Matt Gemmell

My new book CHANGER is out now!

An action-thriller novel — book 1 in the KESTREL series.

★★★★★ — Amazon


Tech 8 min read

For as long as there have been ads, there have been ways to avoid seeing them.

Technology has kept pace on both sides, but ad-blocking has never really become mainstream. It remained the domain of the tinkerers, who knew about browser extensions at the very least, or proxies, or hosts files. Extensions were as approachable as blocking has ever been, but the vast majority of normal (i.e. non-technical) people probably don’t go anywhere near them. And so the ads were always seen.

Things are starting to change. Legislation, public perception, and consumer-focused functionality have all woken up to issues of privacy, intrusive tracking, and our never-ending exposure to advertising.

We’re slowly realising that we have options, and that we should perhaps begin to exercise them.

With the recent release of iOS 9, Apple has brought the matter into the public eye – or at least the section of the public that pays any attention to technology news. The App Store now offers content blockers, which are conceptually plug-ins that can tell the Safari browser not to load certain URLs. The most common scenario is that a long list of ad-serving domains are prevented from ever loading, thus making most ads vanish from the web pages you visit.

Fair enough; this has been coming for a while. The issue being hotly debated is how we should feel about it.

I’m a reader of countless sites, and I’m the author of exactly one. My writing is my full-time profession, and income derived from it is the only income I have. I don’t have a day job. I’m not financially independent. I’m not starving by any means, but I’m personally poorer than I’ve been in a long time. My income hasn’t been this low since I was a student.

I also find advertising intrusive and annoying. I do run a blocker, both on the Mac (Ghostery) and now also on my iPhone (Purify). I’m on both sides of this debate.

Let’s get the obvious argument out of the way: if you block ads, you’re depriving sites of revenue they presumably need in order to continue running, and if too many people do that, those sites are likely to go away. The reality is more complicated, but the argument is essentially sound – all other things being equal, and unchanged.

In order to work out why people are angry about blockers – beyond the simple reality that people are taking their content for free, and bypassing their means of compensation – we have to look to the think-pieces sprouting daily that try to introduce a moral element to the issue. The moral angle says that ad-blocking is in some sense wrong, and is akin (and tantamount) to theft. Theft is probably morally wrong in most circumstances, thus we have our conclusion.

But that’s some intellectual sleight of hand.

It may be correct for you, if you agree with the assumptions it makes, but it’s still a crooked argument for not addressing those assumptions. So let’s briefly do that. The two main assumptions being made are of implicit contract, and of implicit consent. And they’re big ones.

The assumption of implicit contract says that, by visiting a web site, you accept – and must accept – whatever is displayed there. Whatever they put on the site, you have to be willing to see. It turns out that that’s a pretty difficult argument to sell. Consider the question of intent: when you visit a site, what are you looking for? What are you going there with the expectation of finding?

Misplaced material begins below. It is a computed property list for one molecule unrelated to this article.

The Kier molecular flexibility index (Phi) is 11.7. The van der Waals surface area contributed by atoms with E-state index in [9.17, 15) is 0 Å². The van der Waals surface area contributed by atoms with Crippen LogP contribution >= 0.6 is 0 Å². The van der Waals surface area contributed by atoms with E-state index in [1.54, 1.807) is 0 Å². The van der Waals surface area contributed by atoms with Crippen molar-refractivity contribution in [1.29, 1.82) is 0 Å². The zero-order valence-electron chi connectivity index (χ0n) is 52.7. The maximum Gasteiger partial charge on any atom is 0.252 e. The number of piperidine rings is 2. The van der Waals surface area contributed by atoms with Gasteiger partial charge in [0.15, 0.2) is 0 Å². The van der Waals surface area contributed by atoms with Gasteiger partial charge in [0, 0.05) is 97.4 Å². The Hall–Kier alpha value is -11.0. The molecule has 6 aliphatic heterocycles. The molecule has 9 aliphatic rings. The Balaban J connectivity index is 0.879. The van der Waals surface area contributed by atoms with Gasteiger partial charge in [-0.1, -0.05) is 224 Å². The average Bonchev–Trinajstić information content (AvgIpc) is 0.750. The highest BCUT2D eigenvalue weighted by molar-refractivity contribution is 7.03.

Say I want to get a puppy, so I’m off to PuppyFind dot com (yes, it’s a real thing). My intention is something like this: I want to be able to find puppies. If I can’t, well, fair enough; my mistake. I’ll go somewhere else.

That’s my entire intention. Now, it’s reasonable for me to expect that the site requires a revenue stream. It’s reasonable to expect that there’ll be some way to monetise my presence there. But that’s it; that’s where the line is. In every other context in life, I get to choose whether to participate in the resulting transaction. With advertising, though, you’ve made the decision for me – in fact, several decisions: the means, format, and currency of exchange.

It’s the last one that’s particularly troubling. Without even giving me the chance to opt out, you’ve declared – as soon as I stepped in the door, and before I’ve looked around – that I owe you the currency of attention.

Now, yes, if you asked up-front how people want to compensate you for providing your content, you’d lose the bulk of your visitors. Letting them in the door for “free” is a necessity, so they can see the wares on offer. But you chose to make the content free in that sense. You decided to leave the door open, then presented a bill the moment I crossed the threshold. I didn’t agree to anything.

It muddies the waters of that moral angle you were so sure about a minute ago, doesn’t it?

Then we’ve got implicit consent. This is an issue that’s played out to tragi-comic effect here in Europe, with the ubiquitous “We use cookies, and we’re going to assume that’s OK if you keep using this site” notices that sprang up during the last couple of years. They’re a ludicrous piece of legal ass-covering that sadly mask a very legitimate complaint: that you can’t possibly have already consented to the stuff that sites do from the very moment you arrive.

Things like tracking you, via centralised analytics, and retargeted advertising. Inferring interests and demographics from your browsing habits. Sharing that data with others. Those sorts of things.

You hit a site, a cookie is set, and from that moment onwards – blockers notwithstanding – you’re not anonymous anymore. They might not know who you are yet, but they do know that you’re you. Your consent to this process has been assumed. In their view, you’ve given it implicitly, simply by visiting. Try to construct a real-world analogue of that situation, and you quickly see how there can be no ethics-based defence of the practice.

You can always go elsewhere, of course. You can close the browser tab, or do another search. You’ve lost nothing, and you’re gone. Except that neither of those statements are true.